Use of Environmental Change Strategies to Facilitate Sodium Reduction: A Case Study in a Rural California School District
Published Date:2014 Jan-Feb
Source:J Public Health Manag Pract. 20(1 0 1):S38-S42.
Pubmed Central ID:PMC4536950
Funding:U50 DP003071/DP/NCCDPHP CDC HHS/United States
VNM2/Intramural CDC HHS/United States
Excess sodium consumption increases the risk for hypertension, which is a leading risk factor for cardiovascular disease. For children and teenagers, school meals are a significant source of sodium consumption.
To describe the environmental change strategies that were implemented to reduce sodium in the school meals of a rural California school district.
Descriptions of the environmental strategies, with an emphasis on staff training and infrastructure improvements.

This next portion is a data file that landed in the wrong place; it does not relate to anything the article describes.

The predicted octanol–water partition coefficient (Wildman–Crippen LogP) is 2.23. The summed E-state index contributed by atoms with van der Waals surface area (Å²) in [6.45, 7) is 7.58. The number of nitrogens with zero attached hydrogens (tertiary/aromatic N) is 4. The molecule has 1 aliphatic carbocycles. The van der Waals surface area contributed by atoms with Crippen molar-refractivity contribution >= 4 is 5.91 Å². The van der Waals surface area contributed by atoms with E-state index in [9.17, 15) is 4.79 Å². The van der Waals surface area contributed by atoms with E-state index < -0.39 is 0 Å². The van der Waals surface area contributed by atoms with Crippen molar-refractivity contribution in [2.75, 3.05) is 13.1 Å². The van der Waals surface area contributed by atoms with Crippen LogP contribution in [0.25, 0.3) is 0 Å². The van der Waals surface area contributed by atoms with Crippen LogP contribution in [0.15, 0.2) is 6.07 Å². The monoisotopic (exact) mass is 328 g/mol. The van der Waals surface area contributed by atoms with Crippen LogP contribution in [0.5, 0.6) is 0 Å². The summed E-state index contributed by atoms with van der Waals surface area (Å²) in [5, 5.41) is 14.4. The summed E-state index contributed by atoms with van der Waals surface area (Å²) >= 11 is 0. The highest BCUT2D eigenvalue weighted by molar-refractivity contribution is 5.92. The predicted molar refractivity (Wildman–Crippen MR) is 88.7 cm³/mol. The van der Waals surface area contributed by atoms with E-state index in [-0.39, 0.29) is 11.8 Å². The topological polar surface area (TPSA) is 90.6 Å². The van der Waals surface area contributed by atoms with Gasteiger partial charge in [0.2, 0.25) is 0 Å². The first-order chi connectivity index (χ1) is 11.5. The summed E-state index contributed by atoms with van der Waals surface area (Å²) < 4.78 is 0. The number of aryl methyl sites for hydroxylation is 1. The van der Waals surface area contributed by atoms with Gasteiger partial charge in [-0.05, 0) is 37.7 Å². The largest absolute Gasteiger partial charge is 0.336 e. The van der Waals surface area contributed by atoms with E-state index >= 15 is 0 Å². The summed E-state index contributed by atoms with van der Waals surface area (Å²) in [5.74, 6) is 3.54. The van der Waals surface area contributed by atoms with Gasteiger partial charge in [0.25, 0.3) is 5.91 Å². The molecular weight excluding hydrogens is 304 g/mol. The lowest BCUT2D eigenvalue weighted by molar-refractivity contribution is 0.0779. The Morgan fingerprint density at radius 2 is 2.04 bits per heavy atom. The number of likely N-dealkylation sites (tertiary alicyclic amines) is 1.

School district of approximately two thousand 9th- to 12th-grade students in rural, northern California.
School administration and food service staff at the 5 high schools in Anderson Union High School District.
Shasta County Public Health partnered with Anderson Union High School District to (1) facilitate changes to meal preparation practices, (2) improve cafeteria infrastructure, and (3) provide training and technical assistance to improve procurement strategies.
Environmental strategies to reduce sodium in school meals were implemented in 2011. Anderson Union High School District has continued to successfully implement scratch cooking and improve procurement strategies to reduce sodium in school meals.
Using an approach that includes environmental change strategies can lead to sodium reduction in a school setting.
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